Harvest Natural Resources HNR
February 24, 2007 - 2:49pm EST by
2007 2008
Price: 9.94 EPS
Shares Out. (in M): 0 P/E
Market Cap (in $M): 370,871 P/FCF
Net Debt (in $M): 0 EBIT 0 0

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Few things confound buyers like political risk. It's as if the same markets that effortlessly discount the sort of promotional nonsense that will likely ooze from the planned Fox Business Channel find themselves paralyzed and reduced to fits by the content of the existing Fox News Channel. hkup881 submitted a masterful write-up of Apex Silver last summer showing how this squeamishness can lead to one-foot hurdles being priced as if they were in fact seven-footers. The upside is not as great here, and it's far easier to psych yourself out contemplating this one. Still, I think Harvest Natural Resources (HNR) merits a look.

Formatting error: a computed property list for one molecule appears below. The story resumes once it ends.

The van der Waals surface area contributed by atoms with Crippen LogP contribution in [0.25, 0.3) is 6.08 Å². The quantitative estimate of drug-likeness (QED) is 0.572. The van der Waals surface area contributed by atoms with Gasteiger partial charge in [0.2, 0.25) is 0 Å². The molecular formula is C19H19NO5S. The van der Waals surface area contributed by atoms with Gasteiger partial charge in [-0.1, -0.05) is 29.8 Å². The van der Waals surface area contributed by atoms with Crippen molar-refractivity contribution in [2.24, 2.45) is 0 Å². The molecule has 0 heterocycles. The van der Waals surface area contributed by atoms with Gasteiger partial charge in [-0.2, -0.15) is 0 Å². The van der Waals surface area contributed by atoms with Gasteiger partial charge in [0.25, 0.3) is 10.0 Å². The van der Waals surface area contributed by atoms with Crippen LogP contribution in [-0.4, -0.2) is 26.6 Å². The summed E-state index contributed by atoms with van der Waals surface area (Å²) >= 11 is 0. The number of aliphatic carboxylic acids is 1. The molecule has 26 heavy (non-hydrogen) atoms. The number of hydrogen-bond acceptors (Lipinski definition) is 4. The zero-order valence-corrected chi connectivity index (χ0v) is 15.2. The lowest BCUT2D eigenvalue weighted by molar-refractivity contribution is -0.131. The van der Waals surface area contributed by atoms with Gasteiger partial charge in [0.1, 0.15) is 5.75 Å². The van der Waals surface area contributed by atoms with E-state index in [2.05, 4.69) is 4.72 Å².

Shares O/S:                  37311
Market Cap:                  $370,871
Unrestricted Cash:         Approx $150,000
Debt:                            $39,070 (borrowings on a Venezuelan bank)
EV:                               $256,341
A word on their proposed structure going forward is needed before we can talk numbers. The history is involved and we'll return to it below. For now we'll move swiftly and gloss over a lot. HNR had been operating in Venezuela on an Operating Service Agreement (OSA) under which it produced oil which it delivered to Petroleos de Venezuela (PDVSA). HNR in turn received an operating fee and consideration for CapEx. The Venezuelan operations were conducted through Harvest Vinccler, of which HNR owns 80% and a local engineering and construction firm owns the balance. At the tail end of 2004 the Venezuelans began a long series of moves which, resorting to euphemism, scared the piss out of everybody: production levels were cut, drilling permits were withheld, shockingly large bills for back taxes were assessed and the OSAs were declared illegal. Vintage 2001 laws stipulating that all production must be carried out by companies majority-owned by Venezuela were applied retroactively. Existing companies wishing to continue transacting such business have to reorganize as mixed companies.